• Proposed
  • Under Assessment
  • NTPreliminary Assessed
  • 4Assessed
  • 5Published

Cantharellus vaginatus S.C. Shao, X.F. Tian & P.G. Liu

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Scientific name
Cantharellus vaginatus
S.C. Shao, X.F. Tian & P.G. Liu
Common names
IUCN Specialist Group
Mushroom, Bracket and Puffball
Assessment status
Preliminary Assessed
Preliminary Category
NT C2a(ii)
Proposed by
Adam Liddle
James Westrip, Adam Liddle
Ibai Olariaga Ibarguren

Assessment Notes


Cantharellus vaginatus is a species of chanterelle known from Yunnan, China and Sikkim, India. While currently known from only two sites, it is likely to be more widespread than currently known. There is ongoing forest cover loss within the potential range of the species, but also extensive areas where there does not appear to be forest loss, and so a decline is only tentatively suspected based on the uncertainty of the species’ full distribution. Taking into account some of the uncertainties the population size is estimated to be between 5,000 and 25,000 mature individuals in one subpopulation.

Overall, therefore, the species would not meet the conditions for listing under criterion D, and is unlikely to warrant listing under criteria A, B or E. However, depending on whether the species is confirmed to be in decline or not, and the overall population size, it could fall anywhere between Vulnerable and Least Concern under criterion C. Currently there is insufficient data to meet all the conditions for Vulnerable, but given the potential population size range, a precautionary outlook is taken and C. vaginatus is assessed as Near Threatened under criterion C2a(ii).

Taxonomic notes

Why suggested for a Global Red List Assessment?

Chanterelle species

Geographic range

This species is known to occur within India and China. It has been described as growing under Betula species in temperate broadleaf forest within India (East Dist. Sikkim) and in Pinus and Castanopsis forest in southwestern China (Dehong, Yunnan Province) (Shao et al. 2011 Buyck et al. 2018), the latter being the type locality. It is likely to be more widespread in at least the intervening areas, and potentially at additional sites as well (I. Olariaga Ibarguren in. litt. 2022).

Population and Trends

This is a caespitose to gregarious species (Shao et al. 2011 Buyck et al. 2018), and so it is estimated that there would be 10 mature individuals per functional individual (per Dahlberg and Mueller 2011). While currently known from only two sites, there is a lot of suitable habitat remaining between these two sites and beyond, and so at a modest estimate the number of sites for the species could be c. 250 times the number of known sites. Therefore, if each site only were to contain a single functional individual then the total population size would be estimated to be c. 5,000 mature individuals. This would be taking a very precautionary attitude, as some sites will contain more than one functional individual, and there is the potential for the range of the species to extend further than just the intervening areas between known records. Using a higher estimate for the number of functional individuals per site of five, would then give a maximum number of mature individuals of 25,000. The species is suspected to fall into one subpopulation.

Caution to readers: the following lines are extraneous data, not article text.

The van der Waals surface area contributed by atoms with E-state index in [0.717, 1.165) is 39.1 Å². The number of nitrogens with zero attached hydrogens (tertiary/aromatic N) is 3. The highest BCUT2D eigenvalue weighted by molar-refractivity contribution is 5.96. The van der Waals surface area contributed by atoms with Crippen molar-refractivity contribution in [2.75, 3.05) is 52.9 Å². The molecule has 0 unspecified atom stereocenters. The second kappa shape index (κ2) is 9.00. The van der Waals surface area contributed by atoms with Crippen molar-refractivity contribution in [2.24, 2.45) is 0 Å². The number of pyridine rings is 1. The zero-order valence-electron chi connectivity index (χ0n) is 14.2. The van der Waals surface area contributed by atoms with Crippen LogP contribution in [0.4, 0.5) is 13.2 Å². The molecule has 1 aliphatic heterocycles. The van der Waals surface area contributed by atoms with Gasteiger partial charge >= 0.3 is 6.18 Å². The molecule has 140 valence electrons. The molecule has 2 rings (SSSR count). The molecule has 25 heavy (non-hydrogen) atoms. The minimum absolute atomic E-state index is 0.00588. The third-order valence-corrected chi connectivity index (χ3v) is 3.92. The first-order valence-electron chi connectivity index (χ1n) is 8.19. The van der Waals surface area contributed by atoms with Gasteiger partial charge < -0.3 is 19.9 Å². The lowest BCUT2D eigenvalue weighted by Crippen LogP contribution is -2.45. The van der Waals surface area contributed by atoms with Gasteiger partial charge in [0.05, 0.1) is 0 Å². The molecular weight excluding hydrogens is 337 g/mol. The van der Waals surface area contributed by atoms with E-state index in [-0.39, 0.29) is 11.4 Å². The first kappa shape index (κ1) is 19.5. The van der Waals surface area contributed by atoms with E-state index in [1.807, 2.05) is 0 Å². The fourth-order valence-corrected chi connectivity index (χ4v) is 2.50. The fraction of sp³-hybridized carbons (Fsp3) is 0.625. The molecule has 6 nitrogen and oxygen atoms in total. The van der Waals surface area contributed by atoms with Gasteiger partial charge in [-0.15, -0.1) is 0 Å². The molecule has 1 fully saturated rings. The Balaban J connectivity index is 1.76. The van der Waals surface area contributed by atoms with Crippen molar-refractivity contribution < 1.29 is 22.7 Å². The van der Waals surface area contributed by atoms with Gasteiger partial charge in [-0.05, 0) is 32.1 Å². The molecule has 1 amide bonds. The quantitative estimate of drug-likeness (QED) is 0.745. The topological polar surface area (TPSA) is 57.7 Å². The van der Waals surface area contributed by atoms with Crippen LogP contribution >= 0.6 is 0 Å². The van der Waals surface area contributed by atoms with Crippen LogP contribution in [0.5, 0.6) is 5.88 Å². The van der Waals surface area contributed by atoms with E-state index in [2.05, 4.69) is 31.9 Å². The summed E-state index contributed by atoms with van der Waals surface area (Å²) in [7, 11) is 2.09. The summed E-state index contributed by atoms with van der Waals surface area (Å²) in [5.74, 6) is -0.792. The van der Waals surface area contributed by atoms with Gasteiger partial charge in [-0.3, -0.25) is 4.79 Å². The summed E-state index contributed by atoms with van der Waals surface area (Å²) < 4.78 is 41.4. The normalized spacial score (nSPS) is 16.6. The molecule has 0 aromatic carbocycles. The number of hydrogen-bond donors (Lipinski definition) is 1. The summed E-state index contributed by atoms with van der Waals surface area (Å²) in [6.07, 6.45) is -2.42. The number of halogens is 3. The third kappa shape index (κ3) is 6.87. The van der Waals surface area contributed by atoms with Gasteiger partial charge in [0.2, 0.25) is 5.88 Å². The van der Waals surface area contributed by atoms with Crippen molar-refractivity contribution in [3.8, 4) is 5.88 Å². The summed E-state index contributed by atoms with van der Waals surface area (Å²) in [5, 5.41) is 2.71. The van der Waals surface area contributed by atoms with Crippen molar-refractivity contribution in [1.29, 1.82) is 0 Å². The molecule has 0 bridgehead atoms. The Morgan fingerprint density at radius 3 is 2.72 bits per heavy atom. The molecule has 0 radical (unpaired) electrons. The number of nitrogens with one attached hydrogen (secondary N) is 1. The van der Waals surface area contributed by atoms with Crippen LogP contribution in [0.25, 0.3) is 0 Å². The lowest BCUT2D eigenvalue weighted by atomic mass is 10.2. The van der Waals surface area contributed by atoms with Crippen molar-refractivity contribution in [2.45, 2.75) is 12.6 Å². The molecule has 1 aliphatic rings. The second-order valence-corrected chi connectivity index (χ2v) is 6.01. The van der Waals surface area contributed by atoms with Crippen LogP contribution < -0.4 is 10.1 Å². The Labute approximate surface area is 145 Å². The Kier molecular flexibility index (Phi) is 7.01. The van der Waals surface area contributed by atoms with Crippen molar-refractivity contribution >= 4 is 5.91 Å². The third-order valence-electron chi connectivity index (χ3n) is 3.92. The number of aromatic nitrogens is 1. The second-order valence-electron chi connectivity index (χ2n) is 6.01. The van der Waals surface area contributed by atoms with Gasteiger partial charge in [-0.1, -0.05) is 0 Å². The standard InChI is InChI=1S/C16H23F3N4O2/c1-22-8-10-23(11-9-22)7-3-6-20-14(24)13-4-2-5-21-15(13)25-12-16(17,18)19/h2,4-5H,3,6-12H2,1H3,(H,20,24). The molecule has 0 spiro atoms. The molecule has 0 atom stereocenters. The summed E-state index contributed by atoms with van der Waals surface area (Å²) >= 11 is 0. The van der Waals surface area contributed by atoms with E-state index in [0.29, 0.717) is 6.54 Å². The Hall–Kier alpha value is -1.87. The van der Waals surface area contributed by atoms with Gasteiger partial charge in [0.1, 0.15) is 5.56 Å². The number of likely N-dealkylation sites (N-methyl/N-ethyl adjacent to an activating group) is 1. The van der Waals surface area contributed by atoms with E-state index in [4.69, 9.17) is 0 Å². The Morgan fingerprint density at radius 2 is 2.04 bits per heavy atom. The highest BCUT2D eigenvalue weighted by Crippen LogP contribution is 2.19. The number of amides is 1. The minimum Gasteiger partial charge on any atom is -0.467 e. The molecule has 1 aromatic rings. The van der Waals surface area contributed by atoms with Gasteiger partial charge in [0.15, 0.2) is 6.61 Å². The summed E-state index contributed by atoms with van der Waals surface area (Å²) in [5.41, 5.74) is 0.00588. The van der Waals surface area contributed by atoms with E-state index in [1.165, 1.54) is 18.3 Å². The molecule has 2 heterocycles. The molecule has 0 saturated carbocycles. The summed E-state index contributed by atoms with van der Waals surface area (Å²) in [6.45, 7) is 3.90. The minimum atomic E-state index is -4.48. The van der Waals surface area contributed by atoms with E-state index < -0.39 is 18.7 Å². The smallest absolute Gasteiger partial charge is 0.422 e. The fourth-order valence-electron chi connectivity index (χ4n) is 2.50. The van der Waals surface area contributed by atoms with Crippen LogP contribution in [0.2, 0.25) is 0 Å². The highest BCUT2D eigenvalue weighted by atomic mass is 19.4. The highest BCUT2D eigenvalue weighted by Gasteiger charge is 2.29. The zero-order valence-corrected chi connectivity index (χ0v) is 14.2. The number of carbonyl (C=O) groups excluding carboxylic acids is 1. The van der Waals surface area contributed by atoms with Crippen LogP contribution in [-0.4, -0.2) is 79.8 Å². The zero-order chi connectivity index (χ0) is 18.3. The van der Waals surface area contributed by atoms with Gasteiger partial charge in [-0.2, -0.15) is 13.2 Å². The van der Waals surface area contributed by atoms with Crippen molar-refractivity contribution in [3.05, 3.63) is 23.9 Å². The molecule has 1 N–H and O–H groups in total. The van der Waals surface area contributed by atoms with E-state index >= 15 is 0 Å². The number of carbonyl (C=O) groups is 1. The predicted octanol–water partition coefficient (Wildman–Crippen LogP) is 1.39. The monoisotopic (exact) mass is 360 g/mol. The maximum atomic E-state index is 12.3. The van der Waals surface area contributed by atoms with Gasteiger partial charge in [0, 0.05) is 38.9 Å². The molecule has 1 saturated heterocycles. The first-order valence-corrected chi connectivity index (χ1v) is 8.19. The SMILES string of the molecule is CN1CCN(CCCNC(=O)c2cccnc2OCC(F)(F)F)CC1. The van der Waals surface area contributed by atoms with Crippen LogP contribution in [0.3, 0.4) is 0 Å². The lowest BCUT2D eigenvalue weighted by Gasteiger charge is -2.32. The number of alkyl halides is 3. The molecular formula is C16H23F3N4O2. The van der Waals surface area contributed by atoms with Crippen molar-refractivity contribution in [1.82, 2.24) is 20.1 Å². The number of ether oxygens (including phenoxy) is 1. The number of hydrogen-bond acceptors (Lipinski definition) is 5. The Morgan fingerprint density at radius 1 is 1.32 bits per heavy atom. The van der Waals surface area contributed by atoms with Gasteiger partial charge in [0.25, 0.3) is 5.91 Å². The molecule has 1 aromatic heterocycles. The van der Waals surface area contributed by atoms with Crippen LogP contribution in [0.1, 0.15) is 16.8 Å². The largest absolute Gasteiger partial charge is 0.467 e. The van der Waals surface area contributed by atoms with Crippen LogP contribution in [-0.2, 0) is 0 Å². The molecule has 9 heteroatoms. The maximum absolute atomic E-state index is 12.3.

There is ongoing habitat loss within the wider range, and indeed in Dehong forest cover loss has been recorded (see World Resources Institute 2023). However, there are also large areas of undisturbed forest (see World Resources Institute 2023) within the potential range and so the extent to which this species may be in decline is uncertain. Precautionarily, an ongoing population decline is suspected.

Population Trend: Decreasing

Habitat and Ecology

This species is known to grow in clusters in Pinus and Castanopsis forest. It has also been known to grow under Betula species either gregariously or in groups.

Subtropical/Tropical Moist Montane Forest


There is ongoing forest cover loss within its range (see World Resources Institute 2023), but whether this impacts the species directly is uncertain at the moment, without clearer details pertaining to the full distribution of the species. The likely driver of this is for agricultural practices.

Small-holder farming

Conservation Actions

Research needed

Further research is required in order to get a clearer understanding of the full distribution of the species, as well as to get a more accurate estimate of the population size and trend. This would then help to get a clearer idea of the specific threats the species may face. Work to investigate whether it is associated with any specific plant species would also be useful.

Population size, distribution & trendsLife history & ecologyThreats

Use and Trade

There is no use/trade information


Country occurrence

Regional Population and Trends

Country Trend Redlisted